Barbara Hepworth, a British sculptor born in Wakefield, Yorkshire in 1903, was one of the most influential figures in the development of abstract art in Britain. Despite being a female artist during a time when it was difficult for women to gain recognition in the art world, Hepworth went on to become one of the few female artists to achieve critical and commercial success in mid-20th century Britain.
Hepworth attended Leeds School of Art and the Royal College of Art with scholarships, specializing in sculpture. Her sculptures and drawings were inspired by abstract shapes found within nature and the surrounding environment. During World War II, she became a leading figure among artists who lived together as part of an artistic community based mainly in St Ives.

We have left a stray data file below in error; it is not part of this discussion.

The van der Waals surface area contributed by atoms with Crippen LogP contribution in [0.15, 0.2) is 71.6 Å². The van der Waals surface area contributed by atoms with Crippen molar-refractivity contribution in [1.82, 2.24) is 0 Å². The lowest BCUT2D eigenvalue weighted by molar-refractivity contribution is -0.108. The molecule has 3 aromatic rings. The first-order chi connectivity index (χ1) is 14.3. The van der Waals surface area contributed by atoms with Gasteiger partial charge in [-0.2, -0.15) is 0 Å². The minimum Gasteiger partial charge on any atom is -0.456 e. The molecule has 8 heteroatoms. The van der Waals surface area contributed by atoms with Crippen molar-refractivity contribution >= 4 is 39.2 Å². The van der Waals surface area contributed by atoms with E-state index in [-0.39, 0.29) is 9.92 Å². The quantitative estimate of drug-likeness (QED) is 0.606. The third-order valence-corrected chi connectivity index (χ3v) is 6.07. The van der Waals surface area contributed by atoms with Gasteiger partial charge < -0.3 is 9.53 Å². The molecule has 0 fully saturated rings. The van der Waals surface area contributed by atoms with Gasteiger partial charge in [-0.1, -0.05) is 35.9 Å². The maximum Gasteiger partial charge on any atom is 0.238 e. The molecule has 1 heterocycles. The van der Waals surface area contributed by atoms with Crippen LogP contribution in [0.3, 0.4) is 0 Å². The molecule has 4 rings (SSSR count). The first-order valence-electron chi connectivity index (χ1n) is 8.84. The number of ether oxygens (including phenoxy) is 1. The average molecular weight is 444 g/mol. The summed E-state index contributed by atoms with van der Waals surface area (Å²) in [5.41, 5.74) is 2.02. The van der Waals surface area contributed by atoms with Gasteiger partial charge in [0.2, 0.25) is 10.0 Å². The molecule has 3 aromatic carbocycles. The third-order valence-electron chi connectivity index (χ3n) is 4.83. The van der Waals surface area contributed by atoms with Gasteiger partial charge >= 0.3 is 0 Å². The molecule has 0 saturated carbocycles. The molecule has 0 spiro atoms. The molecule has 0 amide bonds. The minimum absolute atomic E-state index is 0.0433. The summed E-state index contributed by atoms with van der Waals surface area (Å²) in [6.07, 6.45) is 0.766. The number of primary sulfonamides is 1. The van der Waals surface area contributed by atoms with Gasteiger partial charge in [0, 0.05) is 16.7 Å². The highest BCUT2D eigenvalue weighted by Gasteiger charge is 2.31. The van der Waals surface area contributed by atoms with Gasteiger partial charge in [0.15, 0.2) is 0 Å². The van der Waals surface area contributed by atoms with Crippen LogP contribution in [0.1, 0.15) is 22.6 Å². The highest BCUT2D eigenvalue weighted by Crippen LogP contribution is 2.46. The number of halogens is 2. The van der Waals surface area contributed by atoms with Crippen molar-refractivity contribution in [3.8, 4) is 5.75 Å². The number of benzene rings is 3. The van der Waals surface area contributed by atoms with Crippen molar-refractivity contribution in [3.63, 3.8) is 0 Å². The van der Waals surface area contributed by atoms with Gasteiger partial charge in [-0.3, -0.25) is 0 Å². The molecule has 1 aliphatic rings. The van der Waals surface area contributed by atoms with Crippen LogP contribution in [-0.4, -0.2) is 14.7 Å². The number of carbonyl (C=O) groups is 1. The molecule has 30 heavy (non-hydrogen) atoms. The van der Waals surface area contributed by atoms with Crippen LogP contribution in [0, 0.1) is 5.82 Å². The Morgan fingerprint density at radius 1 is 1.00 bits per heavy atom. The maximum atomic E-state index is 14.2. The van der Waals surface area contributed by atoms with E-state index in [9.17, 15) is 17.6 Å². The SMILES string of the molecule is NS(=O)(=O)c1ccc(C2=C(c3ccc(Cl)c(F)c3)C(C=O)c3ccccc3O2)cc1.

Hepworth’s work exemplified modernism and modern sculpture. She created large-scale bronze sculptures that required significant technical skill to complete successfully. One of her most famous works is “Single Form,” which is now located outside the United Nations Building headquarters after being donated by Hepworth herself.
In addition to her undeniable talent as a sculptor, Hepworth’s legacy also lies within her willingness to push against boundaries – first as a female artist working at a time when art was largely male-dominated industry and later breaking through conventions with her bold pursuit for new forms while developing abstraction. Today, she remains an inspiration for many aspiring artists who are following their own paths towards redefining art as we know it today.
All Barbara Hepworth Artwork on Artchive